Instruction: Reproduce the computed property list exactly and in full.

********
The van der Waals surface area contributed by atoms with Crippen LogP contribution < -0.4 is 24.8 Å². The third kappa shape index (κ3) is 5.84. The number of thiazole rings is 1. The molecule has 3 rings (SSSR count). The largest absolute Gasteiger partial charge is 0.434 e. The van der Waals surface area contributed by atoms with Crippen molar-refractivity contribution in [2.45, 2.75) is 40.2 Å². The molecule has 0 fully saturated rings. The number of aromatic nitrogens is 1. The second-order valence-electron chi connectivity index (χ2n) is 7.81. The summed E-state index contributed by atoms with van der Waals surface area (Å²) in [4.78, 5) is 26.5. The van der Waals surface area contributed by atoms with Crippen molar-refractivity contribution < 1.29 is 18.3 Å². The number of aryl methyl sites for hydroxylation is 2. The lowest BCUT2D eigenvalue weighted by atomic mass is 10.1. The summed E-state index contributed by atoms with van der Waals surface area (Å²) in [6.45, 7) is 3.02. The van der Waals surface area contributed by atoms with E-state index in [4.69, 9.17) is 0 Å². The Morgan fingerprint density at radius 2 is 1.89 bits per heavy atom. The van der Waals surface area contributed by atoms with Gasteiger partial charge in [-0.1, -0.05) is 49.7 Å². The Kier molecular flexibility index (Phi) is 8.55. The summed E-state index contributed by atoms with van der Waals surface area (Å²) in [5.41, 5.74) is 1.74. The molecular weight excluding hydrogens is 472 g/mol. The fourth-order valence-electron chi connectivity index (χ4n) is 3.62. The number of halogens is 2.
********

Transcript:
The van der Waals surface area contributed by atoms with Crippen LogP contribution < -0.4 is 24.8 Å². The third kappa shape index (κ3) is 5.84. The number of thiazole rings is 1. The molecule has 3 rings (SSSR count). The largest absolute Gasteiger partial charge is 0.434 e. The van der Waals surface area contributed by atoms with Crippen molar-refractivity contribution in [2.45, 2.75) is 40.2 Å². The molecule has 0 fully saturated rings. The number of aromatic nitrogens is 1. The second-order valence-electron chi connectivity index (χ2n) is 7.81. The summed E-state index contributed by atoms with van der Waals surface area (Å²) in [4.78, 5) is 26.5. The van der Waals surface area contributed by atoms with Crippen molar-refractivity contribution < 1.29 is 18.3 Å². The number of aryl methyl sites for hydroxylation is 2. The lowest BCUT2D eigenvalue weighted by atomic mass is 10.1. The summed E-state index contributed by atoms with van der Waals surface area (Å²) in [6.45, 7) is 3.02. The van der Waals surface area contributed by atoms with E-state index in [4.69, 9.17) is 0 Å². The Morgan fingerprint density at radius 2 is 1.89 bits per heavy atom. The van der Waals surface area contributed by atoms with Gasteiger partial charge in [-0.1, -0.05) is 49.7 Å². The Kier molecular flexibility index (Phi) is 8.55. The summed E-state index contributed by atoms with van der Waals surface area (Å²) in [5.41, 5.74) is 1.74. The molecular weight excluding hydrogens is 472 g/mol. The fourth-order valence-electron chi connectivity index (χ4n) is 3.62. The number of halogens is 2.